Buildings consume 40% of the world’s energy every year.

Buildings generate almost half of the carbon dioxide emissions that cause global warming.

40% of landfill currently comes from construction waste.

Clearly, the building industry has a huge impact on the state of our environment. Because of this influence, architects have a moral and social responsibility to learn about and concern themselves with issues of energy and environmentally sustainable building. After all, architecture is supposed to serve the greater good of society… isn’t it?

For those of you who don’t know, I’m not only publisher of Inhabitat, but I’m also a grad student studying architecture at Columbia University in New York City. I recently published a little manifesto about sustainability in design schools on Archinect, and I’d like to republish it here on Inhabitat, since its so relevant to what we talk about here. I’d love to hear your thoughts, so please comment!

construction waste

GREENING THE IVORY TOWER – Sustainability in Design Schools

Green building has been getting increasing amounts of media attention recently, as well as a lot of hype from developers and even real-estate agents. Environmentally-focused government and corporate organizations are becoming more commonplace, from the USGBC and Sustainable Building Coalition, to the LEED program and even an Eco-broker certification program. With this increasing presence in business and real estate, what is academia doing to address concerns about sustainability? Is there a similar green movement going on in the academic world? While I can’t speak for any other schools, my experiences at Columbia University have given me the impression that academia is behind the curve on this issue.

There was an especially telling moment at the beginning of last semester when we had the studio lottery to pick our critics for housing studios. After all the critics had given their presentations (exploring issues ranging from geographic mapping to pre-fabrication) one student in the auditorium stood up and asked what the studios were doing to address concerns about the environment. This question was met by a long silence, during which you could have heard a pin drop. The 8 critics exchanged glances, humming and hawing a bit before finally coming up with a variety of answers, each dismissing the issue of sustainability as an afterthought. Each answer was slightly different, but the general impression given was that while they all thought sustainability “is an important issue,” none considered it a weighty enough topic around which to focus one’s conceptual research and design.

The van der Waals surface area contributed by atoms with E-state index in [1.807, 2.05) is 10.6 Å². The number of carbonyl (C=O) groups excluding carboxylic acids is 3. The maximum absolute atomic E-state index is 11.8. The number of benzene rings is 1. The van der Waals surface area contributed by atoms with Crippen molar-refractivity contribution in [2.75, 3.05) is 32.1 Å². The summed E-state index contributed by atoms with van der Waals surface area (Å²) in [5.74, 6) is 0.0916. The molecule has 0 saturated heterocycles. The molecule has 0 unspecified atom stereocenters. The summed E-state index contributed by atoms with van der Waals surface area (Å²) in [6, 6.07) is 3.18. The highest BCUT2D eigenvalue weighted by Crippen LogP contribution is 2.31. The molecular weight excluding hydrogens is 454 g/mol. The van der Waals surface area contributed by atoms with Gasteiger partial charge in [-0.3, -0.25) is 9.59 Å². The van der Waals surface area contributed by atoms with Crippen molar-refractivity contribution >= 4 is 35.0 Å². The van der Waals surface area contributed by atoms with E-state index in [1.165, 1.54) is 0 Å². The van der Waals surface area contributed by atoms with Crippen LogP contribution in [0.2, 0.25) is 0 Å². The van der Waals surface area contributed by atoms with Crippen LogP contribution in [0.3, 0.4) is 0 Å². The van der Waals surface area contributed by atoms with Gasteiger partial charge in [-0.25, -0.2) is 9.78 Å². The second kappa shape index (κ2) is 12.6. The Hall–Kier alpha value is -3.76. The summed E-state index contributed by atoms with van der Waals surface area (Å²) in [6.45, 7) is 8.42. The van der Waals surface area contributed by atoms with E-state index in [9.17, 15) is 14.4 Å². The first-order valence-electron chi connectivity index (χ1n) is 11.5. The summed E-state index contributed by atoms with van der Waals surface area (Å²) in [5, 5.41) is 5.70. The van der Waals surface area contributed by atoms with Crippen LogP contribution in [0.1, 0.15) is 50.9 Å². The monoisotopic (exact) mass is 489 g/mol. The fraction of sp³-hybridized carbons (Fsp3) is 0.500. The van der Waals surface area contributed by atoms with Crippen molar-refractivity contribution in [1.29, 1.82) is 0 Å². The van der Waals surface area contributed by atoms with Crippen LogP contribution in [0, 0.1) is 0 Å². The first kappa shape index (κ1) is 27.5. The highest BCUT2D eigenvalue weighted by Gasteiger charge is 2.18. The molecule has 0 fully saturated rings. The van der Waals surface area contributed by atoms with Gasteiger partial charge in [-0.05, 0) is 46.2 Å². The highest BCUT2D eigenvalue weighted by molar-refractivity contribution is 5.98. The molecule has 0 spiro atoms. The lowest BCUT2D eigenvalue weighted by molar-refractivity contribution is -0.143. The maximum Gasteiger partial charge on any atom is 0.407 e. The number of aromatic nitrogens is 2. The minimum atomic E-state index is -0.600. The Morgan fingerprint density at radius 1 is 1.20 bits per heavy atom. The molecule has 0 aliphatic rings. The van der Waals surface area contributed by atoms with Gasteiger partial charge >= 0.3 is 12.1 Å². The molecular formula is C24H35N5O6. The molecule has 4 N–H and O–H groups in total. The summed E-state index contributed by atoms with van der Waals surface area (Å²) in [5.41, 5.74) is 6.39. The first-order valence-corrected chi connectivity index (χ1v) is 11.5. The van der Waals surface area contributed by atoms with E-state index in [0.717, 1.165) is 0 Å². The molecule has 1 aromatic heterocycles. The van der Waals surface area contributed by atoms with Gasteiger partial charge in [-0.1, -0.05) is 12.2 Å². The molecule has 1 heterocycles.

I’m not quite sure why there is such reticence within the academic community to discuss green building. My hypothesis is that most academics think the subject matter is too pedestrian, too “engineery,” or too “building-systems” for the lofty debates of post-modern ivory-tower architecture. Case in point: the main place where sustainable architecture is discussed at Columbia is in the building systems classes – and these classes are all taught by engineers.

Nautilus Earthship House
An “Earthship” House

Perhaps this reluctance to engage the issue can be attributed to the fact that many of the faculty members lived through the energy crisis of the seventies and the corresponding green building movement of that era. Maybe they don’t want to think about anything that reminds them of sod houses, “Earthships” or any of the other ill-fated crunchy attempts at sustainable building that are still associated with green architecture today. The fact that the environmental movement is still seen as an activist “cause” (rather than innovation or simply good design) probably doesn’t help its case. Living in an era of postmodern subjectivism, contemporary architects tend to shy away from anything that smacks of moralizing. While I would agree that architects need to carefully consider our opinions and beliefs and not make simplistic normative judgments – at the end of the day, designers need to have opinions. Good designers are those who are brave enough to take a stand on issues and postulate ways in which the future might be improved through design.

One concern I frequently hear from academics is that the green building movement is an over-hyped trend with little conceptual or theoretical basis in which to root serious discussion. As recently as 2001, Peter Eisenman was quoted as saying:

“To talk to me about sustainability is like talking to me about giving birth. Am I against giving birth? No. But would I like to spend my time doing it? Not really. I‘d rather go to a baseball game.”